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Scavenger receptors are a group of receptors that recognize modified low-density lipoprotein (LDL) by oxidation or acetylation. This naming is based on a function of cleaning (scavenging): Scavenger receptors widely recognize and take up macromolecules that have a negative charge, like modified LDL.
It is thought that scavenger receptors participate in the removal of many foreign substances and waste materials in the living body by extensive ligand specificity and a variety of receptor molecules.
In atherosclerotic lesions, macrophages that express scavenger receptors on their plasma membrane take up the oxidized LDL deposited in the blood vessel wall aggressively, and develop into foam cells. Likewise they secrete various inflammatory cytokines and accelerate the development of atherosclerosis.
Scavenger receptors are categorized into classes A, B, and C according to their structural characteristics.
- Class A is mainly expressed in the macrophage, and a protein whose molecular weight is about 80 kDa makes a trimer; it is composed of 1) cytosol domain, 2) transmembrane domain, 3) spacer domain, 4) alpha-helical coiled-coil domain, 5) collagen-like domain, and 6) cysteine-rich domain.
- Class B has two transmembrane regions.
- Class C is a transmembrane protein whose N-terminus is located extracellularly.
Scavenger receptors type 1 (SR-A1) and 2 (SR-A2) are trimers with a molecular weight of about 220-250 kDa (the molecular weight of monomeric protein is about 80 kDa). They preferentially bind modified LDL, either acylated (acLDL) or oxidized (oxLDL). They have a collagen-like domain, which is essential for ligand binding.
- SCARA1 or MSR1: SR-A1 scavenger receptors have a cysteine-rich domain, which can be found in a series of cell surface receptors and soluble proteins, but SR-A2 do not.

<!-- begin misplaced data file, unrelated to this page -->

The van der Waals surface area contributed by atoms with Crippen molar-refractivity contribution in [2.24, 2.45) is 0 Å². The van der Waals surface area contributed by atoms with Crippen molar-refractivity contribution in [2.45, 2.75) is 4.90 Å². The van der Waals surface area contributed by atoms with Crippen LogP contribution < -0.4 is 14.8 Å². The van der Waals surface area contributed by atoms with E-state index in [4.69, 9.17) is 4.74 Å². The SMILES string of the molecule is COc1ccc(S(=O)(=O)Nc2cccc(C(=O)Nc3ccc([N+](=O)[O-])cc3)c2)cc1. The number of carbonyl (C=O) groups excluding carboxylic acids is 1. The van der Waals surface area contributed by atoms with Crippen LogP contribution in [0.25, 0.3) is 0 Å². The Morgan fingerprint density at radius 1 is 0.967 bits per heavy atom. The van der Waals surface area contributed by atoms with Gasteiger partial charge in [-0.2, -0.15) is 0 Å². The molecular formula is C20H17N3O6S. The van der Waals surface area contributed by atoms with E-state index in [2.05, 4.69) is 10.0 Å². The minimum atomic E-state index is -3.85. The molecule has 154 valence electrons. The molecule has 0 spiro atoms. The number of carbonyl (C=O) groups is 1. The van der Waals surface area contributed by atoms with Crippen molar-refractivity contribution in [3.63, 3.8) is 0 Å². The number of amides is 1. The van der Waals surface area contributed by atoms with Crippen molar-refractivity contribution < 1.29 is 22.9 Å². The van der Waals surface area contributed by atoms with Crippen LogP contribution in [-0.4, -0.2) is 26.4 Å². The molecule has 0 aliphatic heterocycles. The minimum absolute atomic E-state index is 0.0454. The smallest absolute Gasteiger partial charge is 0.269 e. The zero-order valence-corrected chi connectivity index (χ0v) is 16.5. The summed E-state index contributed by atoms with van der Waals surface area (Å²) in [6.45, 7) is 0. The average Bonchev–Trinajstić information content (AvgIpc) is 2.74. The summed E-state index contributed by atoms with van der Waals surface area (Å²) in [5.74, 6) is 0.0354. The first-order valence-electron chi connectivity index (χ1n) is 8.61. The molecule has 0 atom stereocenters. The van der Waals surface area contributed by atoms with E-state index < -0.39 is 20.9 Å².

- SCARA2 or MARCO: Another scavenger receptor class A, MARCO, has collagen-like and cysteine-rich domains.
- SCARA4 or COLEC12
- MARCO : macrophage receptor with collagenous structure
CD36 and scavenger receptor class BI (SR-BI) are identified as oxidized LDL receptors and classified into class B. Both proteins have two transmembrane domains, and they are concentrated in a specific plasma membrane microdomain, the caveolae.
- SCARB1. SR-BI can interact not only with oxidized LDL but also with normal LDL and high-density lipoproteins (HDL). Recent studies have indicated that SR-BI is likely to be the major receptor involved in HDL metabolism in mice and humans.
- SCARB3 or CD36. CD36 has been thought to be implicated in cell adhesion, in the phagocytosis of apoptotic cells, and in the metabolism of long-chain fatty acids. In experimental mice models of atherosclerosis in which the gene for CD36 has been deleted, the mice have a greatly reduced number of atherosclerotic lesions.
Some receptors that can bind to oxidized LDL have been discovered.
- CD68 and its mouse homologue, macrosialin, has a unique N-terminal mucin-like domain.
- Mucin is a viscous substance (found in natto or okra) that is composed of a protein and polysaccharides binding it. A Drosophila class C scavenger receptor (dSR-C1) also has a mucin-like structure.
- Lectin-like oxidized LDL receptor-1 (LOX-1) was isolated from an aortic endothelial cell, and recently it has been discovered in macrophages and vascular smooth muscle cells in artery vessels. The expression of LOX-1 is inducted by inflammatory stimuli, so LOX-1 is thought to be involved in the development of atherosclerotic lesions.
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